Renfield (15, 93 Minutes)
Remarkably it was only in the past year that a friend dropped the bombshell that Transylvania is an actual country, not a fictional creation of Bram Stoker’s imagination.
The 1897 novel ‘Dracula’ is one of the best stories out there. With a great group of characters and a deep mythology, it is pure gothic horror blended with adventure thriller, even if its blood theme is an allegory for the author’s syphilis.
Dracula, in the novel, is centuries old. Nobody knows the man that came before the monster, or what is really ticking away in his head, even though the character is losely based on the Middle Ags warlord Vlad the Impaler. There’s so much to explore and so much fun to be had.
Even I, myself, am deep into the screeenplay for a fresh spin-off, but there’s only a handful of adaptations that have so far met the grade. So how does Chris McKay’s “sidekick” focused Renfield fare?
Since his very first trip to Castle Dracula, Renfield (Nicholas Hoult) has worked under the strict, rule of his master (Nicolas Cage). When they swap Transylvania for New Orleans, Renfield comes to the realisation that his needy employer may not be the friend he mistook him for, and centuries of kidnap and murdering innocent civilians begins to take its toll.
When Renfield gets caught up in an incredibly irrelevant, poorly thought out gangster flick involving traffic cop Quincy (Awkwafina) and mob boss Teddy Lobo (Ben Schwartz), he decides to swap his bloodsucking boss for the chance of a normal life amongst side characters who seem to spend their screen time doing one thing and one thing only – exposition.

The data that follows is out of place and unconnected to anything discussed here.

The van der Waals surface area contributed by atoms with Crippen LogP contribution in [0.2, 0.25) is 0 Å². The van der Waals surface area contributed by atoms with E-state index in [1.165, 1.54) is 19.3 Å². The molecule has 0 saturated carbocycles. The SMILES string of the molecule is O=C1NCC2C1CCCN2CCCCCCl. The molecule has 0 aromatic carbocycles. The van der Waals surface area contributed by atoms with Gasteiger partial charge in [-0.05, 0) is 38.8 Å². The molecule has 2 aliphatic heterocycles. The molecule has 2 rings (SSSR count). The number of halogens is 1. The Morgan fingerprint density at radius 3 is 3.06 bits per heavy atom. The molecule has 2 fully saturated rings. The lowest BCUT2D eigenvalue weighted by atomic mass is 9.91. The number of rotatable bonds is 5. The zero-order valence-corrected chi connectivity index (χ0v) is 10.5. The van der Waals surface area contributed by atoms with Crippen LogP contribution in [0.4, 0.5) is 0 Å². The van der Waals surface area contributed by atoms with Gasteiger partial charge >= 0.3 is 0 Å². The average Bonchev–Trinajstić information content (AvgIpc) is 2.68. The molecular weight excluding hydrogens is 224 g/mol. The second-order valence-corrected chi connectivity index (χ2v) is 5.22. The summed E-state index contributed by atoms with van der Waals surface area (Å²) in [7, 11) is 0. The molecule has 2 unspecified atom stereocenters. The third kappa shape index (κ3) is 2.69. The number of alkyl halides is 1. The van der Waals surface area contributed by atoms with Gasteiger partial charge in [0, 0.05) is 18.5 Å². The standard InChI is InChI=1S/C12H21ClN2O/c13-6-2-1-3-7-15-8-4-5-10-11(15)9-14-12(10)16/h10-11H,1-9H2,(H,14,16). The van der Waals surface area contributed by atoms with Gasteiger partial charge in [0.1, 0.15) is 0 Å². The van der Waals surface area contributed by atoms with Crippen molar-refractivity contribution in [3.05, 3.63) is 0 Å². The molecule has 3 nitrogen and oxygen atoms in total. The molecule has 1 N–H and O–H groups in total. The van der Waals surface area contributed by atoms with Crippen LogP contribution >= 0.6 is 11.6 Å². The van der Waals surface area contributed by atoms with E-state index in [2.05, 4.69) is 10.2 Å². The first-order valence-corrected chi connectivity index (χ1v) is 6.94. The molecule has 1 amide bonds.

There is nothing more I would love than for this film to be good, but unfortunately it misses every open goal that’s there for the taking. The script has some laughable one-liners here and there, but you cannot weigh your entire story on a couple of laughs.
Outside of Renfield and Dracula, the other characters are totally devoid of any excitement or creativity. They’re just incredibly boring and two dimensional. Watching cop Awkwafina vow to take down the mob because of “what they did to dad” was excruciatingly dull. It’s been done before, again and again.
Solace only comes with the Nics, Hoult and Cage, but with one problem. They are clearly having a great time with what they’re doing. Cage’s interpretation of the infamous count is a sleazy, disgusting control freak with anger issues, even if it does just look like Nicholas Cage doing an impression of Bela Lugosi.
Hoult is likable for someone uually portrayed as a creepy insect eater and you really root for him through the story. The idea of Renfield going to group meetings for toxic relationships is also a very funny idea.
That’s what this film is, really. A bit of fun. One that doesn’t take itself too seriously, which is fine for a while, but inevitably begins to harm the story. Furthermore, while you do long for Cage to come back on screen and liven things up a bit, there is an obvious flaw with the writers’ understanding of Dracula.
We all know him to be animalistic, wishing to fulfill his lust for blood. But the writers have him down as an entity committed to world domination.
Dracula isn’t a supervillain. He’s a tragic figure driven by his craving. Have we ever considered he drinks so much blood because he’s actually an incredibly lonely man in a world he doesn’t understand and his indestructible pride transforms him into a toxic, abusive individual? Worth a thought.
Will Renfield be remembered? Probably not. It’s all mouth, no trousers.